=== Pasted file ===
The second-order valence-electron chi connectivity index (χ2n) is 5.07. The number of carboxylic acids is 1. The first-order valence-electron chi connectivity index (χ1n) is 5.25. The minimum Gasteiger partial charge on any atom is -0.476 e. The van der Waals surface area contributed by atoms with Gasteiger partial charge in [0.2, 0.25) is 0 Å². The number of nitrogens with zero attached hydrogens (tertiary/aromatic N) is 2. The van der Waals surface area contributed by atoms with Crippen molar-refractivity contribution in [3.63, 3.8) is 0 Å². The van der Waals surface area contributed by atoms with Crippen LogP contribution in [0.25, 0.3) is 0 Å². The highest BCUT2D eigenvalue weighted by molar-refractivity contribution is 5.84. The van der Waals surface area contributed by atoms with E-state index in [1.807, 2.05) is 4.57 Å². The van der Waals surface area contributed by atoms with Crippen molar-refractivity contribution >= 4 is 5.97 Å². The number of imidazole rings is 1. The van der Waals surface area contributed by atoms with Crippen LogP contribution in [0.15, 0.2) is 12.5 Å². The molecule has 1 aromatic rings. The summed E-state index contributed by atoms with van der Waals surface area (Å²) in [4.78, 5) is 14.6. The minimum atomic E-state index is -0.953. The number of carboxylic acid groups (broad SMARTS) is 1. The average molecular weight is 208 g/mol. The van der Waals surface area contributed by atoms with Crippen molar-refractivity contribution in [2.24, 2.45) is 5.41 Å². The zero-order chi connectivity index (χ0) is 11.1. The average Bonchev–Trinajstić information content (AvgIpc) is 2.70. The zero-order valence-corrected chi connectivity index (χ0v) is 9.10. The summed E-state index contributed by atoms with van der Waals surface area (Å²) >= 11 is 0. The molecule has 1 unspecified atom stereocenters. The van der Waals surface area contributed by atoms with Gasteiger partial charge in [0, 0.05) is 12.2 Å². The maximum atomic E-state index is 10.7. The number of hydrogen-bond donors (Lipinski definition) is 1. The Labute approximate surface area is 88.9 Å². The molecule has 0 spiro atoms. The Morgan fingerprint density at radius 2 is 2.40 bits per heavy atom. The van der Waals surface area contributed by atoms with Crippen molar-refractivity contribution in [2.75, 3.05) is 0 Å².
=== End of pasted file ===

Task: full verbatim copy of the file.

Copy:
The second-order valence-electron chi connectivity index (χ2n) is 5.07. The number of carboxylic acids is 1. The first-order valence-electron chi connectivity index (χ1n) is 5.25. The minimum Gasteiger partial charge on any atom is -0.476 e. The van der Waals surface area contributed by atoms with Gasteiger partial charge in [0.2, 0.25) is 0 Å². The number of nitrogens with zero attached hydrogens (tertiary/aromatic N) is 2. The van der Waals surface area contributed by atoms with Crippen molar-refractivity contribution in [3.63, 3.8) is 0 Å². The van der Waals surface area contributed by atoms with Crippen LogP contribution in [0.25, 0.3) is 0 Å². The highest BCUT2D eigenvalue weighted by molar-refractivity contribution is 5.84. The van der Waals surface area contributed by atoms with E-state index in [1.807, 2.05) is 4.57 Å². The van der Waals surface area contributed by atoms with Crippen molar-refractivity contribution >= 4 is 5.97 Å². The number of imidazole rings is 1. The van der Waals surface area contributed by atoms with Crippen LogP contribution in [0.15, 0.2) is 12.5 Å². The molecule has 1 aromatic rings. The summed E-state index contributed by atoms with van der Waals surface area (Å²) in [4.78, 5) is 14.6. The minimum atomic E-state index is -0.953. The number of carboxylic acid groups (broad SMARTS) is 1. The average molecular weight is 208 g/mol. The van der Waals surface area contributed by atoms with Crippen molar-refractivity contribution in [2.24, 2.45) is 5.41 Å². The zero-order chi connectivity index (χ0) is 11.1. The average Bonchev–Trinajstić information content (AvgIpc) is 2.70. The zero-order valence-corrected chi connectivity index (χ0v) is 9.10. The summed E-state index contributed by atoms with van der Waals surface area (Å²) >= 11 is 0. The molecule has 1 unspecified atom stereocenters. The van der Waals surface area contributed by atoms with Gasteiger partial charge in [0, 0.05) is 12.2 Å². The maximum atomic E-state index is 10.7. The number of hydrogen-bond donors (Lipinski definition) is 1. The Labute approximate surface area is 88.9 Å². The molecule has 0 spiro atoms. The Morgan fingerprint density at radius 2 is 2.40 bits per heavy atom. The van der Waals surface area contributed by atoms with Crippen molar-refractivity contribution in [2.75, 3.05) is 0 Å².